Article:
In 1567, Mary, Queen of Scots, was imprisoned in Lochleven Castle in Scotland.
In 1858, in a speech in Springfield, Illinois, Senate candidate Abraham Lincoln said the slavery issue had to be resolved, declaring, "A house divided against itself cannot stand."
In 1896, 100 years ago, the Republican national convention opened in St. Louis.
In 1903, the Ford Motor Company was incorporated.
In 1933, the National Industrial Recovery Act became law. (It was later struck down by the U.S. Supreme Court.)
In 1955, Pope Pius XII excommunicated Argentine President Juan Domingo Peron -- a ban that was lifted eight years later.
In 1961, Soviet ballet dancer Rudolf Nureyev defected to the West while his troupe was in Paris.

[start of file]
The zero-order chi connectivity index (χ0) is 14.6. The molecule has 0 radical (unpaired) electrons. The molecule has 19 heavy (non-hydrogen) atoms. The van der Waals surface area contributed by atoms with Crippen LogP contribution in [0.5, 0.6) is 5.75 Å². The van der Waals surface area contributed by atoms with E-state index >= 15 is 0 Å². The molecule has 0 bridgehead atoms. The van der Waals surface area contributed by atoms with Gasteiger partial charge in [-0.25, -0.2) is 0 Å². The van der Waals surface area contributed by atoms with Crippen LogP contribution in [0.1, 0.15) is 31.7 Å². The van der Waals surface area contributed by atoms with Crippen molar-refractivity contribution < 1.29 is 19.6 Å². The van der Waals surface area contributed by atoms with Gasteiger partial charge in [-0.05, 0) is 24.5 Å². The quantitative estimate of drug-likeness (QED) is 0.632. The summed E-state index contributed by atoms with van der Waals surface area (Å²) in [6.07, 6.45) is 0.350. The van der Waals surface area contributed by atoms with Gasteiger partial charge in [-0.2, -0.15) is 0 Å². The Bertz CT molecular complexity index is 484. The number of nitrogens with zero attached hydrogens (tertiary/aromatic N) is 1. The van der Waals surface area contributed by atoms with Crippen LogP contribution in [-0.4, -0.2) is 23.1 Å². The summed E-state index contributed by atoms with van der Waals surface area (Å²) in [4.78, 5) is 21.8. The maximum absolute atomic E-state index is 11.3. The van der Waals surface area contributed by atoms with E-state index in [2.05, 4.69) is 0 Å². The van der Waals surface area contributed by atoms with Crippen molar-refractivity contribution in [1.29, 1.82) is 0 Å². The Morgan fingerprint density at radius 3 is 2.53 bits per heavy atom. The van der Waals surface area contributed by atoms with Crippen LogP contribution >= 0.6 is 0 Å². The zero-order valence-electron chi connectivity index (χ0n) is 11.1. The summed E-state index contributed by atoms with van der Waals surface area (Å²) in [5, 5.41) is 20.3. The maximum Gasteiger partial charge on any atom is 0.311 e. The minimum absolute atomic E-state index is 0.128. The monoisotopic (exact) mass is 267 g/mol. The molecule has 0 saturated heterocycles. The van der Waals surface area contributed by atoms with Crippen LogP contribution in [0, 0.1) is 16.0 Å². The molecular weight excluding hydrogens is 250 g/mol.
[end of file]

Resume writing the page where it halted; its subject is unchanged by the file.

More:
In 1963, the world's first female space traveler, Valentina Tereshkova, was launched into orbit by the Soviet Union aboard "Vostok Six."
In 1970, Kenneth A. Gibson of Newark, New Jersey, became the first black to win a mayoral election in a major Northeast city.
In 1976, riots broke out in the black South African township of Soweto.
In 1978, President Carter and Panamanian leader Omar Torrijos exchanged the instruments of ratification for the Panama Canal treaties.
In 1986, millions of blacks in South Africa marked the 10th anniversary of the Soweto uprising by staying away from work for the day.
In 1991, the seventh International Conference on AIDS opened in Florence, Italy, with pleas from African and Asian countries for more help and criticism directed at the United States for its refusal to allow visits by international people infected with the AIDS virus.
In 1995, Bosnian government forces aided by Bosnian Croats unleashed a major offensive in hopes of breaking the Serb stranglehold on Sarajevo. Salt Lake City was awarded the 2002 Winter Olympic Games. On Wall Street, the Dow Jones industrial average closed above the 4500 level for the first time, ending the day at 4510.79.